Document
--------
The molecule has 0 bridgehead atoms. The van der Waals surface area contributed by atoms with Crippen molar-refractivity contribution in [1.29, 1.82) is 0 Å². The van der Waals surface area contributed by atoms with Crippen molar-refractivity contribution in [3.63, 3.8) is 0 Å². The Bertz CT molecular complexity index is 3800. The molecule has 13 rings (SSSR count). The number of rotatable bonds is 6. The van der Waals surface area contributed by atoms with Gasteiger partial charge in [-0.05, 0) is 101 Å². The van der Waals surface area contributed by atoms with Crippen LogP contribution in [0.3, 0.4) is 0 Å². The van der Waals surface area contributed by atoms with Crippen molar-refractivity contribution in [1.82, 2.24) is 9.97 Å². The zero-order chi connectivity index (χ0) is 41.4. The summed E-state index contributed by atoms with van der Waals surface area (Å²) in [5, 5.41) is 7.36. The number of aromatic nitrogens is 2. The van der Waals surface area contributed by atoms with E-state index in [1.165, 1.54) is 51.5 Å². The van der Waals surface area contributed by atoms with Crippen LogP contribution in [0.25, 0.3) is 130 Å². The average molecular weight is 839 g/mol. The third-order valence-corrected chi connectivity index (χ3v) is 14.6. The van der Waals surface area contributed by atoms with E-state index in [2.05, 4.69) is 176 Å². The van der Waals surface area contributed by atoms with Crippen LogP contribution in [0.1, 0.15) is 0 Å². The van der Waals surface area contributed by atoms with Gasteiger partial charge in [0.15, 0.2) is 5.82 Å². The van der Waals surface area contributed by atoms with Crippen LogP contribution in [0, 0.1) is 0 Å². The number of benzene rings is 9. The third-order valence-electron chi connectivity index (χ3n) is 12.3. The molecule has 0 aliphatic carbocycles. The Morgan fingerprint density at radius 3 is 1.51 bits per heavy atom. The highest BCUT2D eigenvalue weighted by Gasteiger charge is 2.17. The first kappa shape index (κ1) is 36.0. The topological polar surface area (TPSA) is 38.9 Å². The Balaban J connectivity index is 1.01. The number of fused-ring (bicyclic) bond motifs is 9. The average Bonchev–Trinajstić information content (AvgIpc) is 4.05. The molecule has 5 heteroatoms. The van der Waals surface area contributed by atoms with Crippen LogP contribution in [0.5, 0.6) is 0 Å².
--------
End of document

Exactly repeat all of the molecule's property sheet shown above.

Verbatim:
The molecule has 0 bridgehead atoms. The van der Waals surface area contributed by atoms with Crippen molar-refractivity contribution in [1.29, 1.82) is 0 Å². The van der Waals surface area contributed by atoms with Crippen molar-refractivity contribution in [3.63, 3.8) is 0 Å². The Bertz CT molecular complexity index is 3800. The molecule has 13 rings (SSSR count). The number of rotatable bonds is 6. The van der Waals surface area contributed by atoms with Gasteiger partial charge in [-0.05, 0) is 101 Å². The van der Waals surface area contributed by atoms with Crippen LogP contribution in [0.3, 0.4) is 0 Å². The van der Waals surface area contributed by atoms with Crippen molar-refractivity contribution in [1.82, 2.24) is 9.97 Å². The zero-order chi connectivity index (χ0) is 41.4. The summed E-state index contributed by atoms with van der Waals surface area (Å²) in [5, 5.41) is 7.36. The number of aromatic nitrogens is 2. The van der Waals surface area contributed by atoms with E-state index in [1.165, 1.54) is 51.5 Å². The van der Waals surface area contributed by atoms with Crippen LogP contribution in [0.25, 0.3) is 130 Å². The average molecular weight is 839 g/mol. The third-order valence-corrected chi connectivity index (χ3v) is 14.6. The van der Waals surface area contributed by atoms with E-state index in [2.05, 4.69) is 176 Å². The van der Waals surface area contributed by atoms with Crippen LogP contribution in [0.1, 0.15) is 0 Å². The van der Waals surface area contributed by atoms with Gasteiger partial charge in [0.15, 0.2) is 5.82 Å². The van der Waals surface area contributed by atoms with Crippen LogP contribution in [0, 0.1) is 0 Å². The number of benzene rings is 9. The third-order valence-electron chi connectivity index (χ3n) is 12.3. The molecule has 0 aliphatic carbocycles. The Morgan fingerprint density at radius 3 is 1.51 bits per heavy atom. The highest BCUT2D eigenvalue weighted by Gasteiger charge is 2.17. The first kappa shape index (κ1) is 36.0. The topological polar surface area (TPSA) is 38.9 Å². The Balaban J connectivity index is 1.01. The number of fused-ring (bicyclic) bond motifs is 9. The average Bonchev–Trinajstić information content (AvgIpc) is 4.05. The molecule has 5 heteroatoms. The van der Waals surface area contributed by atoms with Crippen LogP contribution in [0.5, 0.6) is 0 Å².